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174th Attack Wing discusses return of Reaper training missions

Central New Yorkers still don’t know what caused an MQ-9 Reaper to crash into Lake Ontario two weeks ago, but the 174th Attack Wing has resumed training missions with the aircraft.
Syracuse (WSYR-TV) - Central New Yorkers still don’t know what caused an MQ-9 Reaper to crash into Lake Ontario two weeks ago, but the 174th Attack Wing has resumed training missions with the aircraft.

The unit began flying again yesterday as the safety investigation continues.

The 174th officials say a significant number of pieces from the crashed have been found in Lake Ontario. A safety investigation board, independent of the 174th, is looking for exactly what caused it to crash.

While the review continues, wing commanders say it’s been determined that the unit’s MQ-9s are safe to fly again.

The 174th commander says they have gone through a detailed process looking at all facets of the MQ-9 – both flying and maintenance – with technical experts in the Air National Guard and Air Combat Command.

"I have complete confidence in the aircraft at this time and the aircrew, airmen and maintainers that take care of this airplane,” said 174th Attack Wing Commander Col. Greg Semmel.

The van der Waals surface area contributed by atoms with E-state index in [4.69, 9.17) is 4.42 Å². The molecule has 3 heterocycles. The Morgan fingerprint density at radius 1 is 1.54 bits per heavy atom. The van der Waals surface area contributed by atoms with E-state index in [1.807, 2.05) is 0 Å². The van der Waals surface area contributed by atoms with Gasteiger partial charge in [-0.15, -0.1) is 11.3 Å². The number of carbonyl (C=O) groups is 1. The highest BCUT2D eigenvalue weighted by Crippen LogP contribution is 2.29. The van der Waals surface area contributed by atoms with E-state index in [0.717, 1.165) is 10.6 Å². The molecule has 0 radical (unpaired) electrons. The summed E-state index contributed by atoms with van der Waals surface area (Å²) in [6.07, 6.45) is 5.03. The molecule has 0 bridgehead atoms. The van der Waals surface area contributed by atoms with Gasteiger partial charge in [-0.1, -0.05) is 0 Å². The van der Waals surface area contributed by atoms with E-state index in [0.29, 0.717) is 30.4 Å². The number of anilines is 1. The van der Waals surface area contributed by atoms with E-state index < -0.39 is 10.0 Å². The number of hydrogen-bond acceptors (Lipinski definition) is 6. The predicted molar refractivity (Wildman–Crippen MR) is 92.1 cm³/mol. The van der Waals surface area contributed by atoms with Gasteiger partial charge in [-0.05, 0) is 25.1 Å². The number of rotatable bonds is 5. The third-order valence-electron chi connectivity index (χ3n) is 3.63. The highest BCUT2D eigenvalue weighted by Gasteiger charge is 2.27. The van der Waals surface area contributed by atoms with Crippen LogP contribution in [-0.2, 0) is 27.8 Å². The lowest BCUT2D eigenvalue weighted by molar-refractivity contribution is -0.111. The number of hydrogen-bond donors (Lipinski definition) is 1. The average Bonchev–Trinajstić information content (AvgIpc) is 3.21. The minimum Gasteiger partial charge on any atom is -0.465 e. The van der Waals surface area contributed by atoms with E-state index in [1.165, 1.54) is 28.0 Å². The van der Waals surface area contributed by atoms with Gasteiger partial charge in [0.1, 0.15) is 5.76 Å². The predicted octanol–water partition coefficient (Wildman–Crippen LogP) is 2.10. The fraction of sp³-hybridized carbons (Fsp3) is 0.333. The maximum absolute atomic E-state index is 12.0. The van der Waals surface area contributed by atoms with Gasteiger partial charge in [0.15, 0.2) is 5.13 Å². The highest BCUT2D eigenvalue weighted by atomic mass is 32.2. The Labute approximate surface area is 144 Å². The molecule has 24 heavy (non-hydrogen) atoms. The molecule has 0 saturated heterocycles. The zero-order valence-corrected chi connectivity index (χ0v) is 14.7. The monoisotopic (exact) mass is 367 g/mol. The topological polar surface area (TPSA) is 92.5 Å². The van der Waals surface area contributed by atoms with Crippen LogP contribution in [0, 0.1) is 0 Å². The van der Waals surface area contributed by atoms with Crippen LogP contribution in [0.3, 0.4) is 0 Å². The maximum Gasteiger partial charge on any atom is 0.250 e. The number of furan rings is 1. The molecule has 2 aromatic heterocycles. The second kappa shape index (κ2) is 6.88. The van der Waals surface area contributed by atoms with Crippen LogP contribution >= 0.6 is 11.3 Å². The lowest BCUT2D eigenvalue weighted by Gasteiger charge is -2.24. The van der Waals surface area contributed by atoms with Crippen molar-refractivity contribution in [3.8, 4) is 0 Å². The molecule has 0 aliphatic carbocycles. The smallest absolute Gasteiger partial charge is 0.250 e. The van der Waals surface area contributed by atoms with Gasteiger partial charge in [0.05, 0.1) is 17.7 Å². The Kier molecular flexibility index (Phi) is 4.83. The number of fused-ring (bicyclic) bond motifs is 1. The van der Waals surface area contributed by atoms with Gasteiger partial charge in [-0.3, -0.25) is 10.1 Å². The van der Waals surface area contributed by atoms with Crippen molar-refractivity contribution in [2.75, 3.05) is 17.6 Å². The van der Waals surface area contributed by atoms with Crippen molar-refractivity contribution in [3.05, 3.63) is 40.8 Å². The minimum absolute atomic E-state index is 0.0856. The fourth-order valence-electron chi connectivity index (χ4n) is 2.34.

Col. Semmel says flights with the MQ-9 Reaper have resumed over the already FAA approved airspace and that includes the Greater Syracuse area and parts of Oswego County.

"I think on average you'll find if you go back and look at safety investigations or mishaps in the Air Force that it’s pretty common to be back to flying operations fairly expeditiously within a couple of days,” Col. Semmel said.

Despite the crash, Col. Semmel said he’s still confident that the 174th will get FAA approval next year to be able to also start flying the MQ-9s out of Hancock Field.

Col. Semmel says safety investigation boards typically take about 30 days.

He says, after that, a second investigation is conducted, independent of the first, and that report it releasable to the public.

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